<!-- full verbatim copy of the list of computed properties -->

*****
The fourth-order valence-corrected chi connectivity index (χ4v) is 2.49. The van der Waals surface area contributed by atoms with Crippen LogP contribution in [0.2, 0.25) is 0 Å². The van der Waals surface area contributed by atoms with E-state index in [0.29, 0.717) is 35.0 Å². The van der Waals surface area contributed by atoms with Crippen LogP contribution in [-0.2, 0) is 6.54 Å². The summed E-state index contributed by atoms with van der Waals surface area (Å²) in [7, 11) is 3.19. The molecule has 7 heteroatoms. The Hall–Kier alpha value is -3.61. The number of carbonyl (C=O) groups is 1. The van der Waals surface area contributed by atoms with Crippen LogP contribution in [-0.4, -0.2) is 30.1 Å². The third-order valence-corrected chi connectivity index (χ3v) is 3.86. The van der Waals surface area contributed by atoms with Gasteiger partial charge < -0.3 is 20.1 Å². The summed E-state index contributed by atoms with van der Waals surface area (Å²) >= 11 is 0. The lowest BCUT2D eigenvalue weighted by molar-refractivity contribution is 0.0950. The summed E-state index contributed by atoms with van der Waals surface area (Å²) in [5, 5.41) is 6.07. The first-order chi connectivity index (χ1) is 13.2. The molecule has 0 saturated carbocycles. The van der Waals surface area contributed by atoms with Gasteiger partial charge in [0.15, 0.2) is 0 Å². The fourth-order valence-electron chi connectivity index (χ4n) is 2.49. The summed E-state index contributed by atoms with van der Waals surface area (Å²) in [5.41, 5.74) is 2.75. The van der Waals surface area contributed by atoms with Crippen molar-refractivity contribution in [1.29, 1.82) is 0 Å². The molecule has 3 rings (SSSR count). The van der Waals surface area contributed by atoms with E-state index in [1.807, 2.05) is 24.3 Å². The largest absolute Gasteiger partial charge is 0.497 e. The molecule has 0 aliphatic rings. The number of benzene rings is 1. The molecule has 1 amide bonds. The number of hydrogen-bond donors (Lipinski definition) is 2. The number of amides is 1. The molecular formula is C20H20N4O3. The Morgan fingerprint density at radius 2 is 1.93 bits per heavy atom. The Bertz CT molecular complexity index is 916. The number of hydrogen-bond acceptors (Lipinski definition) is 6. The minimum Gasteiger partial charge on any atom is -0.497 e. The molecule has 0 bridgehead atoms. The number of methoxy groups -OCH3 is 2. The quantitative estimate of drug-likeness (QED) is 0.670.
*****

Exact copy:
The fourth-order valence-corrected chi connectivity index (χ4v) is 2.49. The van der Waals surface area contributed by atoms with Crippen LogP contribution in [0.2, 0.25) is 0 Å². The van der Waals surface area contributed by atoms with E-state index in [0.29, 0.717) is 35.0 Å². The van der Waals surface area contributed by atoms with Crippen LogP contribution in [-0.2, 0) is 6.54 Å². The summed E-state index contributed by atoms with van der Waals surface area (Å²) in [7, 11) is 3.19. The molecule has 7 heteroatoms. The Hall–Kier alpha value is -3.61. The number of carbonyl (C=O) groups is 1. The van der Waals surface area contributed by atoms with Crippen LogP contribution in [-0.4, -0.2) is 30.1 Å². The third-order valence-corrected chi connectivity index (χ3v) is 3.86. The van der Waals surface area contributed by atoms with Gasteiger partial charge < -0.3 is 20.1 Å². The summed E-state index contributed by atoms with van der Waals surface area (Å²) >= 11 is 0. The lowest BCUT2D eigenvalue weighted by molar-refractivity contribution is 0.0950. The summed E-state index contributed by atoms with van der Waals surface area (Å²) in [5, 5.41) is 6.07. The first-order chi connectivity index (χ1) is 13.2. The molecule has 0 saturated carbocycles. The van der Waals surface area contributed by atoms with Gasteiger partial charge in [0.15, 0.2) is 0 Å². The fourth-order valence-electron chi connectivity index (χ4n) is 2.49. The summed E-state index contributed by atoms with van der Waals surface area (Å²) in [5.41, 5.74) is 2.75. The van der Waals surface area contributed by atoms with Crippen molar-refractivity contribution in [1.29, 1.82) is 0 Å². The molecule has 3 rings (SSSR count). The van der Waals surface area contributed by atoms with E-state index in [1.807, 2.05) is 24.3 Å². The largest absolute Gasteiger partial charge is 0.497 e. The molecule has 0 aliphatic rings. The number of benzene rings is 1. The molecule has 1 amide bonds. The number of hydrogen-bond donors (Lipinski definition) is 2. The number of amides is 1. The molecular formula is C20H20N4O3. The Morgan fingerprint density at radius 2 is 1.93 bits per heavy atom. The Bertz CT molecular complexity index is 916. The number of hydrogen-bond acceptors (Lipinski definition) is 6. The minimum Gasteiger partial charge on any atom is -0.497 e. The molecule has 0 bridgehead atoms. The number of methoxy groups -OCH3 is 2. The quantitative estimate of drug-likeness (QED) is 0.670.